Eating Out

An indelible influence

March 15 - 21, 2017
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Gulf Weekly Stan Szecowka
By Stan Szecowka




Gulf Weekly An indelible influence

CHEFS may come and go but some leave an indelible mark on the menus of the restaurants they have worked at … and Executive Chef Nugi Wardhana is such an example.

He arrived in the kingdom to be a part of the Gulf Hotel Bahrain team, tasked with opening the celebrated Fusions restaurant in 2001 and, sure enough, some of his creations have been carved in stone … and dare anyone try to remove them!

Apparently, it has been occasionally attempted over the years, until regular diners rebel and they insist on their favourites finding a place on the revised menus.

Chef Nugi’s lasting impressions include a lobster and a salmon dish and his famous Fusion salad remains steadfast and secure alongside a dessert which regularly finds folk flocking to the cake shop downstairs with customers calling on supplies to take home.

Fusions’ legendary chef has returned for a short stay and working alongside Head Chef Rohit Tamang and his team has conjured up a culinary adventure highlighting some ‘blasts from the past’ with interesting twists in a special menu available until the end of the month.

“It’s great to be back on the island and to meet up with old friends and familiar faces,” said Chef Nugi. “They love their food in Bahrain and I’m determined that both old and new diners will not be disappointed.”

There’s little chance of that as last Thursday evening’s tasting session proved that the culinary wizard has lost none of his magic touches.

When I first arrived in the kingdom a decade ago I stayed for the first three nights at the Gulf Hotel and one of the very first restaurants I dined in was Fusions which, with its high vantage point, has amazing views over the grand mosque and the busy highway below.

The cutlery is really cool too, shaped like samurai swords, and the teaspoon looks like Uri Geller has called in for an appetiser!

Fusion cuisine combines elements of different culinary traditions. It cannot be categorised according to any one particular style and have played a part in innovations of many contemporary restaurant menus since the 1970s.

This is essentially a marriage of cooking traditions and techniques to form an altogether different finished dish. It most definitely does not mean putting all the ingredients selected into one pot and turning the heat up as high as possible.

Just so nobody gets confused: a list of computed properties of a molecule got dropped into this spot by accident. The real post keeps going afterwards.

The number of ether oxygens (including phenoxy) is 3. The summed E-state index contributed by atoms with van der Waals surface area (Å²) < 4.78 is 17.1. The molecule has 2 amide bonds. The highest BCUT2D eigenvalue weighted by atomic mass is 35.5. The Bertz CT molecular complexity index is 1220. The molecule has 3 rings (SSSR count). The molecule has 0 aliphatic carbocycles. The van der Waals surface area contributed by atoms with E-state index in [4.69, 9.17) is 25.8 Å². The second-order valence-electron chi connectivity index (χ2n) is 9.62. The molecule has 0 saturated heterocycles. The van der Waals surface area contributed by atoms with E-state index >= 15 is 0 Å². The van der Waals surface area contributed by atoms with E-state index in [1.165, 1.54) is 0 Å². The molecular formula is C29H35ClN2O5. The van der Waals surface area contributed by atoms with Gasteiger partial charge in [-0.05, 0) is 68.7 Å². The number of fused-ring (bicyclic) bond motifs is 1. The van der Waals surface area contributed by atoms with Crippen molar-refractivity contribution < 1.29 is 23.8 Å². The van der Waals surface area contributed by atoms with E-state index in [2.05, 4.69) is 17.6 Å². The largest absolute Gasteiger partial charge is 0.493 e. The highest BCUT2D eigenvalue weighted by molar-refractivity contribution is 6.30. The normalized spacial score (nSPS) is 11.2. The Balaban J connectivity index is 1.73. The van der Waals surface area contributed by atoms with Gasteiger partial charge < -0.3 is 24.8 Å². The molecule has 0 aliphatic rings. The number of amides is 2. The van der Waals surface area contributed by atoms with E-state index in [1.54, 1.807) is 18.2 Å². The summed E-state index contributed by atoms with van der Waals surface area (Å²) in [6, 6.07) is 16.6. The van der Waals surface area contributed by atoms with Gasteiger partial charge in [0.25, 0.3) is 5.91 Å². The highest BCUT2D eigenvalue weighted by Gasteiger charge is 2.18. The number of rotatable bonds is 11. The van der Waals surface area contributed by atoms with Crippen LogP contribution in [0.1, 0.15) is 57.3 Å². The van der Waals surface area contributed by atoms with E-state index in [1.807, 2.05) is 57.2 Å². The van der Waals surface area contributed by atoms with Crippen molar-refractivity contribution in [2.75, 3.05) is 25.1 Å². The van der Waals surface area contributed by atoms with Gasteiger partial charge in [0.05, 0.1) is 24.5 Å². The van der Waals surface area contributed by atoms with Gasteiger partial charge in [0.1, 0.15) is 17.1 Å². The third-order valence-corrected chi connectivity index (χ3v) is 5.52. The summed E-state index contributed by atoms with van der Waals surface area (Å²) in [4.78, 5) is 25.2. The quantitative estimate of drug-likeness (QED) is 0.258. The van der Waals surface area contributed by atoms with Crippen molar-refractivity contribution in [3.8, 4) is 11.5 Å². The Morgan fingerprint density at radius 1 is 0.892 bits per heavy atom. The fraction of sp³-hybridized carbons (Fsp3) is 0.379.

Although this often much-maligned and entirely misunderstood, it is a concept has been mastered by Chef Nugi and the fact that Fusions remains a buzzing destination and has such a loyal following is evidence that the ‘east meets west ‘concept remains strong and true to this day.

Fusions’ experienced chefs somehow seamlessly blend Asian and Mediterranean techniques with traditional European ingredients to create food that combines unusual, yet delicious, combinations of flavour and texture and it shows right from the start … or should I say, Starters!

The goat cheese tart, caramelised onion and baby rocca (BD5.800++) is a creative masterpiece with a taste to match and the seared scallop, green peas puree and fried quail egg, a little yolk of divine dipping quality which will have you scrambling for more at BD6.800++!

To avoid arguments the good lady wife, Kathryn, and I, decided to share our dishes with a more concerted plan of action, carefully splitting the main courses in half and swapping the plates half way through after getting in a bit of a messy muddle.

It worked wonders and allowed us to indulge in sampling both meat and fish dishes from the Mains.

The pan-roasted Chilean sea bass fillet was cooked to perfection with succulent flesh and a crispy skin served with truffle-scented pea risotto and artichokes (BD14.500++).

The garlic beef striploin, served with asparagus spears and with a soy glaze proved to be a perfect combination (BD9.500) to tantalise the taste buds.

Chef Nugi said he found his calling at the tender age of seven watching his grandmother at work in her traditional kitchen surrounded by the smell of a simple wood fire and an array of spices.

The Indonesian later graduated from Bandung Hotel and Tourism College and cultivated his culinary career in Jakarta before taking to the skies and securing a position in the kitchens of a Hilton hotel at the UK’s bustling Gatwick International Airport.

He returned home as part of a pre-opening team for The Grand Hyatt Jakarta and helped with the launch of four other hotels in the region, including one in Bali.

He arrived in Bahrain for the Fusions fun as mentioned earlier before starting an African adventure in Nairobi and returning to the Gulf at the Radisson Blu Dubai Deira Creek before being promoted to Executive Chef at the Radisson Blu Media City.

In 2010 he joined the newly-opened Banyan Tree Al Wadi and Banyan Tree Ras Al Khaimah Beach and welcomed the opportunity to renew acquaintances in Bahrain during this short break.

Kathryn, as regular readers of this page will recall, is renowned for being the crème brullèe queen on Bahrain and few pass muster but the ginger and lemongrass (BD3.800) on the Desserts menu left a glow of satisfaction on her face.

But the crème de le crème of puddings is Chef Nugi’s original recipe of Green tea ice cream, parfait, milk tea and green tea truffle (BD4.500++).This is a dessert to die for and one can appreciate why people keep coming back for more.

Thank you, Chef Nugi … you’ve left an indelible mark on my heart.

During this spell back in Bahrain he will also be hosting a cooking class on Saturday and will be with us until March 31. Call 17713000 for more details.

 







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